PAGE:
The safety net elements of yore included close familial relations, a minimal consumer credit and debt culture, a manageable rate of inflation, constant availability of reasonably compensated agricultural jobs, a strong U.S. dollar, and others. These days, however, the U.S. dollar fails to impress, agricultural jobs have been taken by Nicaraguan workers willing to work for sharply reduced pay, inflation is outpacing earnings, and the consumer and debt culture in Costa Rica is becoming similar to that of the U.S.

In other words, Ticos are starting to live from paycheck to paycheck. This leads to a hunger for more and better jobs, which were very much available from the late 20th century until recently. These jobs were created by the Free Trade Agreement, the gaming and sportsbook industry, outsourcing, and the generally upbeat global economy. The job market in Costa Rica, however, is becoming saturated due to supply and demand mechanisms.

A recent survey of workers in Costa Rica, conducted by the Ministry of Planning and the United Nations, shows that only 15 percent of Ticos think that their salaries and working conditions are adequate. The survey also points out hidden patterns of discrimination, whereby employers shun young applicants as well as those who are older than 40 years of age. The following applicants will have an even harder time finding a job in Costa Rica:

  • Women
  • Those who live with disabilities
  • Those who live in rural communities
  • Immigrants
  • Those who don’t have university education
  • Those with Liberal Arts degrees

In general, the workforce in Costa Rica is well-educated and skilled. Employers know this and are willing to exploit it by driving up competition and keeping wages stagnant; hence the proliferation of private universities in Costa Rica in recent years. Many Tico professionals are willing to invest in getting an additional university degree just so that they can have a job in the future, especially at a time when bilingual call center workers no longer cut it: Trilingual is the way to go -but don’t expect to be paid more for your polyglot ways; just be thankful you are employable.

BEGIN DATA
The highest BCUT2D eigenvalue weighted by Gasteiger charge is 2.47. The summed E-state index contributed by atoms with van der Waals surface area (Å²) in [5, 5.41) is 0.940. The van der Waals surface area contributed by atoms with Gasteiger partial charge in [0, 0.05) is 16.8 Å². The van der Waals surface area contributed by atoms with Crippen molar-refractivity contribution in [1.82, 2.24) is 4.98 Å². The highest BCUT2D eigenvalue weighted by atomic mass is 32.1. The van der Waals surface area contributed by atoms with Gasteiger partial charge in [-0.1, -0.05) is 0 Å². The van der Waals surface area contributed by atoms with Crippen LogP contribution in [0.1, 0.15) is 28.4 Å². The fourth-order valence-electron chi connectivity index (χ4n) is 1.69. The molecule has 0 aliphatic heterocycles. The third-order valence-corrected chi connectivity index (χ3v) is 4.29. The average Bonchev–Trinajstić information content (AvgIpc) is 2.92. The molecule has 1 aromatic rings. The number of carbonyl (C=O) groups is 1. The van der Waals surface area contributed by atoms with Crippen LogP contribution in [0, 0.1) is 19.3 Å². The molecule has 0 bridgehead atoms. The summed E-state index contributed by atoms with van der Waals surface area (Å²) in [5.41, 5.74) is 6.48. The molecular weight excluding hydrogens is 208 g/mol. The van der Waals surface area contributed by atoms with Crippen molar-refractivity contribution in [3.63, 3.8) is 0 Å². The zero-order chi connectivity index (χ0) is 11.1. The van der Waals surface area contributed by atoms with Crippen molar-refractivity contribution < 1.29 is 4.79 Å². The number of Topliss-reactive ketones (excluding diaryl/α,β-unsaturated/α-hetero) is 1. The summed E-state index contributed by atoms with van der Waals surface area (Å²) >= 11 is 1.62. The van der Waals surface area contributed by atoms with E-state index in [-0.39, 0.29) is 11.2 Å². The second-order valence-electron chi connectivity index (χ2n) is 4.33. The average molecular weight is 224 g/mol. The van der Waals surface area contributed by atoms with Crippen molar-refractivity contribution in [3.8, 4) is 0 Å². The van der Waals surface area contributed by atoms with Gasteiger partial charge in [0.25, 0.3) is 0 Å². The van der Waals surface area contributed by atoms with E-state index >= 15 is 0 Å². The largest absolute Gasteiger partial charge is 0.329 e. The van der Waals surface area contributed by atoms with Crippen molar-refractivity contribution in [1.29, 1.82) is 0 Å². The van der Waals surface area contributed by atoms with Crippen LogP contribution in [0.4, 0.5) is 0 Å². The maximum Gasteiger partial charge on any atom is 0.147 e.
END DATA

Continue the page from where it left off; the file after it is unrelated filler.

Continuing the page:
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The business climate in Costa Rica is clearly conducive to the lucrative job search industry, and thus we should expect growth to continue in this thriving sector.

Article by Costa Rica Star

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We strive for accuracy in its reports. But if you see something that doesn’t look right, send us an email. The Q reviews and updates its content regularly to ensure it’s accuracy.

Carter Maddox
Carter is self-described as thirty-three-and-a-half years old and his thirty-three-and-a-half years birthday is always on March 3. Carter characteristically avoids pronouns, referring to himself in the third person (e.g. "Carter has a question" rather than, "I have a question"). One day [in 1984], Carter, raised himself up and from that day forward we could all read what Carter writes.